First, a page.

“Language is the essential condition of knowing, the process by which experience becomes knowledge.” Michael Halliday
With my book sharing buddy and colleague, I attended a workshop last Thursday to listen to Peter H. Johnston talk about his latest discoveries about how using language precisely can make huge differences in students' ability to learn and trust, and just feel so comfortable in their skins. It was an exhilarating day of some table talk, but mostly listening to this author of Choice Words and Opening Minds. We spent much of the day enjoying parts of Peter's stories from Opening Minds and our own conversations as we applied the questions and ideas to our individual experiences. I’ll share some of the highlights I thought important. As I re-read this second book, I may add more another time.
Early in the book, Peter writes: “My intention with this book is to offer a basis for choosing more productive talk—how to make the most of these opportunities children offer us.”
|found photo-loved the kids' expressions|
One of the things I learned reminded me of another phrase I've heard. It applies to parenthood as well, and connected to me because it is a piece of advice from my mother. She often said, “biting one’s lip is a good thing to do.” I imagine you know what she means, that saying too much in an interaction with anyone, and especially when you are assessing a situation, sometimes backfires. The reply Peter shared from a teacher he told several storiesabout was simply “say more about that”. I think I’ve also heard “tell me more”. That’s it, then wait. It isn’t a new thing to me, but the waiting is the challenge as well.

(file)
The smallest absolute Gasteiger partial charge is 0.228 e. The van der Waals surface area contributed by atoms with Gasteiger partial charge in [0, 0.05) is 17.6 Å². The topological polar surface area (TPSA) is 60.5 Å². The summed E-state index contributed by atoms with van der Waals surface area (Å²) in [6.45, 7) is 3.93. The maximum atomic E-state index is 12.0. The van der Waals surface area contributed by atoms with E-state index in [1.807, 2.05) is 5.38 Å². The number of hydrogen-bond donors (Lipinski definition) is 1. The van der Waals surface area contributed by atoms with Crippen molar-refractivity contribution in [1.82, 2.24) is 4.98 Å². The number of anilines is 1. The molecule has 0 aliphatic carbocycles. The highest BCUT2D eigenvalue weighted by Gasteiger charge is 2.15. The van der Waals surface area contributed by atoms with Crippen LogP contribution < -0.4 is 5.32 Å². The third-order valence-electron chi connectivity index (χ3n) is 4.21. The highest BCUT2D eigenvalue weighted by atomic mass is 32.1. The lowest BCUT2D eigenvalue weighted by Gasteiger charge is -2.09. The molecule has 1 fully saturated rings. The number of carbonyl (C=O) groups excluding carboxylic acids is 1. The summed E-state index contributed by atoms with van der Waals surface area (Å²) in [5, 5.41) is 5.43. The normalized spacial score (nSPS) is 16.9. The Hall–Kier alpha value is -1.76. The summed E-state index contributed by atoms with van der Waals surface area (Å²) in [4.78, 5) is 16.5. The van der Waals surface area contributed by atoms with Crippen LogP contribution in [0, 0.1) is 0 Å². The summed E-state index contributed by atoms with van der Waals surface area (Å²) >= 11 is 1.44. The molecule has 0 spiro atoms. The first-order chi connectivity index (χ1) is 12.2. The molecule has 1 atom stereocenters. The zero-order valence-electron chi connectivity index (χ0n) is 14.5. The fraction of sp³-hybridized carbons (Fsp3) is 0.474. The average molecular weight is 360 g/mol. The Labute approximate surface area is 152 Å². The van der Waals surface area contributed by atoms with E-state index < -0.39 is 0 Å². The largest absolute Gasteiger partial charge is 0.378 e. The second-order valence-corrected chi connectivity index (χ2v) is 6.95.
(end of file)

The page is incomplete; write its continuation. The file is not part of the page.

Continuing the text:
A kindergarten conflict was described. The teacher said, “Do you need my assistance or can you solve it quickly?” (Will you keep your autonomy or shall I take it away?) Peter spoke of the “leveling” of power. For example, when talking to a student, crouch down to be at eye level, or bring a small chair to sit level (if the students are younger). Just a few words (and actions) can level the power. It was also mentioned that eye contact is important when building symmetrical power relationships. Another example concerned noise levels in a group: “I’m so glad to hear you’re settling down now. Are you noticing how you’re helping each other get things done?”
Peter spoke of four fundamental human needs: autonomy, belongingness, competence, and meaningfulness. He believes that all our talk, words, actions should strive to fulfill those four needs in some way. I imagine that if we posted those words, and continued to listen to our own “talk”, while self-reflecting, we could do this, every single day. One example of words that fit: “Don’t sit back in your chair like that, (add) because I care too much to see you get hurt.”
Much more was included in the day, and is in the book. I hope you’ll find time to read either or both of these books. They will change you, or at the least, help you examine more of your words used, even if you are already aware how important those words you say are.
A final quote that I loved: “The widespread failure to recognize the insights that can be found in different perspectives may itself constitute a disability.” Ellen Langnor